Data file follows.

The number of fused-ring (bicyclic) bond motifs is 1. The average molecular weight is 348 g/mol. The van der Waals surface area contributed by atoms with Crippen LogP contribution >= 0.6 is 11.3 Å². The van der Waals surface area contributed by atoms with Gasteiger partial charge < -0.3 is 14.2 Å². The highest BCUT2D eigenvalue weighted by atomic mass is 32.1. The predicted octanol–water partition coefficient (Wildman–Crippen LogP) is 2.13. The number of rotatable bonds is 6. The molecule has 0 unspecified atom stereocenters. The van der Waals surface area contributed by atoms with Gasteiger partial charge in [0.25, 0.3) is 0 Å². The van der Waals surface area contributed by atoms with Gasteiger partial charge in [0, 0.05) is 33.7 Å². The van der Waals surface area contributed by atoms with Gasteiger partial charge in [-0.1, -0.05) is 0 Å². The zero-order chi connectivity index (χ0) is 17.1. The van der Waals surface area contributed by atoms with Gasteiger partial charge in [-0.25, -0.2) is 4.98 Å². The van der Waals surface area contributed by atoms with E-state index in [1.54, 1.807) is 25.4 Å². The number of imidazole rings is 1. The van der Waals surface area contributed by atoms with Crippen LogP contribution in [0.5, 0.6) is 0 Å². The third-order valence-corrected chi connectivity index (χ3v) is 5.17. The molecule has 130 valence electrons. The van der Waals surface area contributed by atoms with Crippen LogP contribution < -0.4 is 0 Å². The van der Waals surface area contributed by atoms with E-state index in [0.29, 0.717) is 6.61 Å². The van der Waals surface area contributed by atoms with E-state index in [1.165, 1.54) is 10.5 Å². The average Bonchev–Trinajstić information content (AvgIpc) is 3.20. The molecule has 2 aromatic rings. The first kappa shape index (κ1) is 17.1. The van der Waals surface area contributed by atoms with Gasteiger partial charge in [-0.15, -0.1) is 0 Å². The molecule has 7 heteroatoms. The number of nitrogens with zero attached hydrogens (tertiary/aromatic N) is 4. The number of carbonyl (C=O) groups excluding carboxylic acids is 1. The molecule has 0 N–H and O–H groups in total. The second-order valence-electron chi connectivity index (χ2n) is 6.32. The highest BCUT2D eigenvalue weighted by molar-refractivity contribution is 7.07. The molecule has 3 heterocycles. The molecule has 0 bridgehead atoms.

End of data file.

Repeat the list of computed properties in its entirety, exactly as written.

The number of fused-ring (bicyclic) bond motifs is 1. The average molecular weight is 348 g/mol. The van der Waals surface area contributed by atoms with Crippen LogP contribution >= 0.6 is 11.3 Å². The van der Waals surface area contributed by atoms with Gasteiger partial charge < -0.3 is 14.2 Å². The highest BCUT2D eigenvalue weighted by atomic mass is 32.1. The predicted octanol–water partition coefficient (Wildman–Crippen LogP) is 2.13. The number of rotatable bonds is 6. The molecule has 0 unspecified atom stereocenters. The van der Waals surface area contributed by atoms with Gasteiger partial charge in [0.25, 0.3) is 0 Å². The van der Waals surface area contributed by atoms with Gasteiger partial charge in [0, 0.05) is 33.7 Å². The van der Waals surface area contributed by atoms with Gasteiger partial charge in [-0.1, -0.05) is 0 Å². The zero-order chi connectivity index (χ0) is 17.1. The van der Waals surface area contributed by atoms with Gasteiger partial charge in [-0.25, -0.2) is 4.98 Å². The van der Waals surface area contributed by atoms with E-state index in [1.54, 1.807) is 25.4 Å². The number of imidazole rings is 1. The van der Waals surface area contributed by atoms with Crippen LogP contribution in [0.5, 0.6) is 0 Å². The third-order valence-corrected chi connectivity index (χ3v) is 5.17. The molecule has 130 valence electrons. The van der Waals surface area contributed by atoms with Crippen LogP contribution < -0.4 is 0 Å². The van der Waals surface area contributed by atoms with E-state index in [0.29, 0.717) is 6.61 Å². The van der Waals surface area contributed by atoms with E-state index in [1.165, 1.54) is 10.5 Å². The average Bonchev–Trinajstić information content (AvgIpc) is 3.20. The molecule has 2 aromatic rings. The first kappa shape index (κ1) is 17.1. The van der Waals surface area contributed by atoms with Gasteiger partial charge in [-0.15, -0.1) is 0 Å². The molecule has 7 heteroatoms. The number of nitrogens with zero attached hydrogens (tertiary/aromatic N) is 4. The number of carbonyl (C=O) groups excluding carboxylic acids is 1. The molecule has 0 N–H and O–H groups in total. The second-order valence-electron chi connectivity index (χ2n) is 6.32. The highest BCUT2D eigenvalue weighted by molar-refractivity contribution is 7.07. The molecule has 3 heterocycles. The molecule has 0 bridgehead atoms.